Indoor green plants are not only aesthetically pleasing but also offer numerous health benefits. What are the scientific reasons behind this phenomenon?

In recent years, the trend of indoor plant cultivation has become increasingly popular. Particularly during the COVID-19 lockdown, many people sought to improve their indoor environment, bringing a touch of nature inside. As a result, the global sales of indoor plants have surged dramatically.

Several research studies have provided insights into the health benefits of indoor greenery. For instance, a study conducted in the Netherlands found that in less affluent suburbs where there are more green plants in the surrounding environment, children with attention deficit hyperactivity disorder (ADHD) tend to use less medication such as methylphenidate.

Moreover, children with ADHD exhibited higher levels of concentration after walking in parks compared to walking in residential areas or city centers, leading to a 10% reduction in the use of ADHD medication. Similar research in California, USA, also indicated that planting dense trees is beneficial for schoolchildren growing up in densely populated areas, reducing the risk of autism spectrum disorder.

Furthermore, research has shown that people who move to areas with better greenery experience long-term improvements in their mental health.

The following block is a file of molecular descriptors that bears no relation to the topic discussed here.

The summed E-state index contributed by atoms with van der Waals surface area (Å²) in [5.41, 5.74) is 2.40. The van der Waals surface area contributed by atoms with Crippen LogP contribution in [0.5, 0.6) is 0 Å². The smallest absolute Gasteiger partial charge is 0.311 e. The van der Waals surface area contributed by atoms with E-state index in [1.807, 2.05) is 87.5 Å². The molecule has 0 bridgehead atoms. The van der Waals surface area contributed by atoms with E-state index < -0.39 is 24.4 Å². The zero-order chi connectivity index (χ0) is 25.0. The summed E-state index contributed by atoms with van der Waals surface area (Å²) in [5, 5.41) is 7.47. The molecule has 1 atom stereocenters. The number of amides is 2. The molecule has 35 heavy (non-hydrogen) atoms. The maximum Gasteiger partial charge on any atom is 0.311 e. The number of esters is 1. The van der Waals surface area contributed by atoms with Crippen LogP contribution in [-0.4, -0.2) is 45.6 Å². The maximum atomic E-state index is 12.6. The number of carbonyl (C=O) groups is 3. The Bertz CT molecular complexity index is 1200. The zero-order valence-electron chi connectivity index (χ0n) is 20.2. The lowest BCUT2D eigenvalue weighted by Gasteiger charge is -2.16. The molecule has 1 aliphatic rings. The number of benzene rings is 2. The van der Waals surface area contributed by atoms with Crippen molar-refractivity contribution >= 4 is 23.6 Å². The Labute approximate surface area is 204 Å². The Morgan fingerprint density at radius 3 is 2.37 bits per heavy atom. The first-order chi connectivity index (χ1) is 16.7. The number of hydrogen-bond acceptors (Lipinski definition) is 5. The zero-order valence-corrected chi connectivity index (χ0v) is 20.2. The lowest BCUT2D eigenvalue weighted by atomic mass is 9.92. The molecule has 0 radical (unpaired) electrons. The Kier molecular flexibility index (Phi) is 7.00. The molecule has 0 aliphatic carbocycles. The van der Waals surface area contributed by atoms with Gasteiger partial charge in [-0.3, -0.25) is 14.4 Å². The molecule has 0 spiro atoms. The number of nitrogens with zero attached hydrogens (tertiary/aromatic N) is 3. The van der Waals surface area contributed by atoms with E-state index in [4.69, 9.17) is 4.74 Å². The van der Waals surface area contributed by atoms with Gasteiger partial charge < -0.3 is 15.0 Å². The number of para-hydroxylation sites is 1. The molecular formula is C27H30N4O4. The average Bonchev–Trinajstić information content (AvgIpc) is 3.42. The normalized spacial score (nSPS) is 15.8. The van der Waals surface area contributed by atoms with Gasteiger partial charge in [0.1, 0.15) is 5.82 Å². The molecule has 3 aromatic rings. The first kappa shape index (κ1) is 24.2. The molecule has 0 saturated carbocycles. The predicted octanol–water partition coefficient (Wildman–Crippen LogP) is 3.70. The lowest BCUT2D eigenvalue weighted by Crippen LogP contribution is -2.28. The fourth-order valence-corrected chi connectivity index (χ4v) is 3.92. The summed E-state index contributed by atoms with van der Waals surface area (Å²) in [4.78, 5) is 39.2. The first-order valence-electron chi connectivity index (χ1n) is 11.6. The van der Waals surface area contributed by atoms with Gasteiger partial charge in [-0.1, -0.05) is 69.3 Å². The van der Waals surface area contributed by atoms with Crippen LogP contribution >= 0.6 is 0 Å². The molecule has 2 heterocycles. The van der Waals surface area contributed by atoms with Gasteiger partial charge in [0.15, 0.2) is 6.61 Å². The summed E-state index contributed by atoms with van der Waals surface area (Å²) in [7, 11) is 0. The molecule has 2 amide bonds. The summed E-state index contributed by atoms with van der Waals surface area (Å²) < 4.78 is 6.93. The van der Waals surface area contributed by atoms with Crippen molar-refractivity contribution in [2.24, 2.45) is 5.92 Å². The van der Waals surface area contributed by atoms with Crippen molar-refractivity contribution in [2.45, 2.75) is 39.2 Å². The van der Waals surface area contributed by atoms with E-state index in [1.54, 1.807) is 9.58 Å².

Living in a green environment promotes a sense of calmness, faster attention restoration, and overall improved mood. An experiment involving identical twins in the United States demonstrated a negative correlation between green environments and the occurrence of depressive symptoms.

Even observing a large number of green plants at home is associated with lower levels of the stress hormone cortisol, leading to increased happiness. Additionally, early-life exposure to green environments continues to have positive effects on the elderly, delaying cognitive decline in old age.

Living in a green environment helps reduce the risk of cardiovascular diseases, depression, anxiety, and other stress-related illnesses.

Residents living in environments with more greenery or natural elements such as plants and water experience lower probabilities of anxiety disorders. A study in Toronto, Canada, revealed that residents living in communities with higher tree density not only feel healthier but also have significantly reduced rates of cardiovascular diseases.

Increasing the number of trees in each city block delays the onset of age-related health problems by an average of seven years. Particularly, children, the elderly, and socioeconomically disadvantaged groups, who may find it inconvenient or less likely to seek nature in distant places, benefit more from the green plants surrounding their residential areas.

The presence of indoor green plants is closely related to urban health.

Placing indoor plants helps purify the air, reducing concentrations of carbon dioxide and volatile organic compounds, thereby maintaining fresh and healthy indoor air. The transpiration process of indoor plants humidifies the air, reducing the occurrence of headaches and enhancing attention.

Incorporating plant green walls and green roofs in building design enhances thermal insulation, reducing heating and cooling costs.

Developing parks, green spaces, and planting various types of green plants in residential areas and surrounding areas not only absorbs summer heat radiation and lowers surrounding temperatures but also relies on "green landscapes" to reduce people's stress levels, encouraging them to spend more time outdoors socializing and exercising, thereby fostering a better social atmosphere.